Thomas Rosso • Programme Manager, Critics’ Week
"We’re working with the future in mind"
- The new programme manager for Cannes’ Critics’ Week looks back on the 7th edition of Next Step which unfurled in December, and also touches upon Critics’ Week 2021
Named programme manager for the Cannes Film Festival’s Critics’ Week having notably worked for La Fémis, the Les Arcs Film Festival’s Talent Village, Why Not Productions and L'Image Retrouvée, Thomas Rosso looks back on the 7th edition of the Next Step programme which unspooled in December within Cannes’ parallel section (read our article).
Cineuropa: How was the 7th edition of the Next Step programme, for which you’re now the new director?
Thomas Rosso: It was a very unique edition given that it unfolded entirely online. Next Step was designed to be a bridge between short and full-length films, a means to support young male and female directors of short films with their first feature film projects. It’s quite a straightforward idea, but it doesn’t involve any calls for projects; instead, it starts with the filmmakers whose shorts have been selected for Critics’ Week and with the idea that all of them are first and foremost artists who might also have something important to say via feature films. So it involves taking a gamble and offering a workshop to creators who are at very different stages in their work, because the shorts selected in Critics’ Week are directed by a wide range of people: there are student films, so youngsters who are barely 20 years of age, but also filmmakers who have already directed lots of short films. There are no firm and fast rules. There’s that famous step to be taken between short and full-length films and, as a festival, a selector and an event organiser, we have a role to play in this. We can help them to take this step, acting as friendly and efficient allies. Over half of the filmmakers who took part in this 7th Next Step programme had never attended a workshop before, so it represents a real helping hand which allows them to get a foothold in the industry.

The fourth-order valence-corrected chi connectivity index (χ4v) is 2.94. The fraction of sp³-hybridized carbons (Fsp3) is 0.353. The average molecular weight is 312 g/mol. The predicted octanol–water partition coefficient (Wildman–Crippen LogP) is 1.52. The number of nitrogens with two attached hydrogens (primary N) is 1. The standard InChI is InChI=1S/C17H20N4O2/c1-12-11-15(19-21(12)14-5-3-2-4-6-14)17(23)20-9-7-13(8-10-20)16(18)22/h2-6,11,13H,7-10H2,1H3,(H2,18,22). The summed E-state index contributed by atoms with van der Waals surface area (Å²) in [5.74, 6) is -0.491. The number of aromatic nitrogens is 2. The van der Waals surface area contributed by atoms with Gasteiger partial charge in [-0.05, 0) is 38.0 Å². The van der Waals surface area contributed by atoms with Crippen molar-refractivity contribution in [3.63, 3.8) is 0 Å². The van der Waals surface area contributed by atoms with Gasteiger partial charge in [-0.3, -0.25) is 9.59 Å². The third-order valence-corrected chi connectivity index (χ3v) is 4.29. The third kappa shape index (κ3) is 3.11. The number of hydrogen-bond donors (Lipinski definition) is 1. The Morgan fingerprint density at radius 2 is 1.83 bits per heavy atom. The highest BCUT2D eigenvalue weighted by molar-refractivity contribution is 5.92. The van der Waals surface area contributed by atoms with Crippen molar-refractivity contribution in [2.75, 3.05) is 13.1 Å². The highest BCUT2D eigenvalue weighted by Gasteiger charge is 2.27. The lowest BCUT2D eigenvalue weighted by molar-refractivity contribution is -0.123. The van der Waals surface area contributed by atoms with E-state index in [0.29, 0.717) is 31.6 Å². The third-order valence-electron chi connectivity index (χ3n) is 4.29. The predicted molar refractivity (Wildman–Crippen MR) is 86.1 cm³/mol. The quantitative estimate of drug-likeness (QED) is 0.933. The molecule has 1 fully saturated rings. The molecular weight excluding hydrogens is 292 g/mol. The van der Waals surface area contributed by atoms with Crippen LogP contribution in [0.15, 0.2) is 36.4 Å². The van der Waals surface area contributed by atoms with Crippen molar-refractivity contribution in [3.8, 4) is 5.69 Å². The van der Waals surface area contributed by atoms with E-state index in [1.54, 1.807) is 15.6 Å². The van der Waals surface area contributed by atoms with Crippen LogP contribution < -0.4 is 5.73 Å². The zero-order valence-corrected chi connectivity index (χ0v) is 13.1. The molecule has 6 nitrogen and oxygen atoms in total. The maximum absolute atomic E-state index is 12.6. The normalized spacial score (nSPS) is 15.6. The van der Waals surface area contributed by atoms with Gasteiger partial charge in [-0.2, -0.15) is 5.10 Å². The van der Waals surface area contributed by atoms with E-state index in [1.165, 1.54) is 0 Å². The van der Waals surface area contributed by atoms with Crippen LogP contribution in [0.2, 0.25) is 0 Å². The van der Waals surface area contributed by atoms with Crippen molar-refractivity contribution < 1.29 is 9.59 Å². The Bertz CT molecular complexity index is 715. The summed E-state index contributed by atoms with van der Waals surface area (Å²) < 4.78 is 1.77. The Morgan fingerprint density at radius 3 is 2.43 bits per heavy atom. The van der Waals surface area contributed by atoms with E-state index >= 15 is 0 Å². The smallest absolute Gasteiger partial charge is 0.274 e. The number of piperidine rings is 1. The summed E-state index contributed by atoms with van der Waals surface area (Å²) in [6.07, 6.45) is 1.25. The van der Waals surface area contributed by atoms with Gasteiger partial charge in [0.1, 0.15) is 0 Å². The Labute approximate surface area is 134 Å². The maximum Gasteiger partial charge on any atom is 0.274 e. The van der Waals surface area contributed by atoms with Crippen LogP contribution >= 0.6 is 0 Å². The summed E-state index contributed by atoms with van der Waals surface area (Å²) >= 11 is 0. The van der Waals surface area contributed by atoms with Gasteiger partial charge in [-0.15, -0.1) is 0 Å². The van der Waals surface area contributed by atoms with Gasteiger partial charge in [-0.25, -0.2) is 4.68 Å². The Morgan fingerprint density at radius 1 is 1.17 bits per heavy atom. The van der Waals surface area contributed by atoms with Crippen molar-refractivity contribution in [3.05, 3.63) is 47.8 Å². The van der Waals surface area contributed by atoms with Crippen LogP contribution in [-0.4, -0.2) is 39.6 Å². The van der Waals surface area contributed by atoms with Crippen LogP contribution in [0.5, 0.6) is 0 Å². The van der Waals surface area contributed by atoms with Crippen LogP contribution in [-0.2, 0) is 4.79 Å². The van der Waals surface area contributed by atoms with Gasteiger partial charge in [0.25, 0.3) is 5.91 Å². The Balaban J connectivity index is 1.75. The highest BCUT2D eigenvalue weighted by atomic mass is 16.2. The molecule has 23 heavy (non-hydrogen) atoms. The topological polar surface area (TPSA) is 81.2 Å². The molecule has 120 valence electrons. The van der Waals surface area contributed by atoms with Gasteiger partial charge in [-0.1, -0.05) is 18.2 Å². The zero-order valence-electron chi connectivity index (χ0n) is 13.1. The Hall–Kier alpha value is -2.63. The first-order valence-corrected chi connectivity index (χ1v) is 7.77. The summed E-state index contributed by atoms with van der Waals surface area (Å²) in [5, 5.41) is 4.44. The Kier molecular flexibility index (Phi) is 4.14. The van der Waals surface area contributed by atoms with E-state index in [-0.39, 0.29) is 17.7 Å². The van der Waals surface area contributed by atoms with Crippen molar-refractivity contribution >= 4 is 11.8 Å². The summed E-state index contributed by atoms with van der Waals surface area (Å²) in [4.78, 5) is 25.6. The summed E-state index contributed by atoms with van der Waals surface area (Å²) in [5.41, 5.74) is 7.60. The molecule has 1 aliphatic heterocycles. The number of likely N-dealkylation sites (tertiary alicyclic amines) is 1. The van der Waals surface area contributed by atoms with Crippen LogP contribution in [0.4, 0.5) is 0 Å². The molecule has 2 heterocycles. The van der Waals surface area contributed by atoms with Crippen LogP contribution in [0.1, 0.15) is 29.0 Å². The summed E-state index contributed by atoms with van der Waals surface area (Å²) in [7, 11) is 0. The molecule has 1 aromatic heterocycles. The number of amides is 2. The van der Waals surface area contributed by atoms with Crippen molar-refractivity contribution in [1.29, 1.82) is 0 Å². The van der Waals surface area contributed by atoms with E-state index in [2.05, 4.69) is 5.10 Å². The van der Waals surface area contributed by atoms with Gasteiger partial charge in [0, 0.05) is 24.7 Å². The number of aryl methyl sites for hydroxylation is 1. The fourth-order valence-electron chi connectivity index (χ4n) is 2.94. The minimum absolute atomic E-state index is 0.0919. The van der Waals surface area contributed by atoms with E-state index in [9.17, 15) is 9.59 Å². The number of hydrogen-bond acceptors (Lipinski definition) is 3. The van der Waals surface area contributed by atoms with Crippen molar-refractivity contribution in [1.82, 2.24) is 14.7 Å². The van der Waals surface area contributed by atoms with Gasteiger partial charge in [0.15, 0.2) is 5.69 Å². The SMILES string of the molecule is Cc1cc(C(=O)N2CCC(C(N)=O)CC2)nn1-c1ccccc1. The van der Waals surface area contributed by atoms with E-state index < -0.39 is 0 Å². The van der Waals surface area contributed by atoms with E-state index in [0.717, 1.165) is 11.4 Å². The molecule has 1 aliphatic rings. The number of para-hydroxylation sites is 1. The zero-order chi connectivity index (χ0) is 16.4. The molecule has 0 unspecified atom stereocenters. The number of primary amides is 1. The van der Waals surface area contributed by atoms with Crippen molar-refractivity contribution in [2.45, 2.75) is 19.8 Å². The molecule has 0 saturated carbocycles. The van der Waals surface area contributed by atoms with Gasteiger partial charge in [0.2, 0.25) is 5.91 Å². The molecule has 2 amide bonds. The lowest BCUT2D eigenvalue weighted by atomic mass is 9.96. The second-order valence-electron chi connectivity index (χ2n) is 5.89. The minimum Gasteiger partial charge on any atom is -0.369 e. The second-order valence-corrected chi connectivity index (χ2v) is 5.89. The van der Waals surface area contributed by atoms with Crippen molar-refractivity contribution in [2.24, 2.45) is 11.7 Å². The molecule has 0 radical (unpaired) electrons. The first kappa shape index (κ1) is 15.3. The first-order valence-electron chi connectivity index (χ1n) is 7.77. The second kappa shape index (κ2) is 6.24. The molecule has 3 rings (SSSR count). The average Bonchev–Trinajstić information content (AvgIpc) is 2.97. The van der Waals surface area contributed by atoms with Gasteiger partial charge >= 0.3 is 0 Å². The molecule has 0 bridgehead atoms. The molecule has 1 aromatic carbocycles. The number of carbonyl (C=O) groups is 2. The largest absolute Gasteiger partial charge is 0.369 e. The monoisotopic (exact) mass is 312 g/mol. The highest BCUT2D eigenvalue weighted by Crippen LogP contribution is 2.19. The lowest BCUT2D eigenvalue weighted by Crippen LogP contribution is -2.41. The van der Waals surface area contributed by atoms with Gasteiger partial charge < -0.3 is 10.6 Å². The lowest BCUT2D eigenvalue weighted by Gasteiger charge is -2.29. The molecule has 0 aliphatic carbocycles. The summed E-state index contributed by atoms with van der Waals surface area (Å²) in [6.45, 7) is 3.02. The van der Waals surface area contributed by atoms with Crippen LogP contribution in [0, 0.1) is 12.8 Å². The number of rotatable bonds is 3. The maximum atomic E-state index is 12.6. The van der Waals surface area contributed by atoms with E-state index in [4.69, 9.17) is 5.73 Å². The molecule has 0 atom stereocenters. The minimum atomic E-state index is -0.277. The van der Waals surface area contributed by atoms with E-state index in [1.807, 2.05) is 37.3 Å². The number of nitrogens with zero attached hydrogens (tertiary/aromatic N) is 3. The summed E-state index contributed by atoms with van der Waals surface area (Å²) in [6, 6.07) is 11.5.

As such, in December, these directors were invited to attend a week-long workshop in which they first presented their projects to six consultants (specialists in screenplays, direction, music, production, sales and distribution). It’s a bespoke programme. Some filmmakers only come with a treatment, some come with the first draft of their script while others are practically on the verge of filming: so the support we give is tailored to the individual. The second half of the workshop is given over to meetings with French industry professionals: producers, distributors, sales agents, who offer feedback from a business perspective on each of the projects. Lastly, meetings are organised with young composers so as to drive home the importance of filmmakers taking the film’s music into consideration very early on in the creative process.
Why did you decide to go ahead with Next Step, despite the various constraints involved in its virtual unspooling?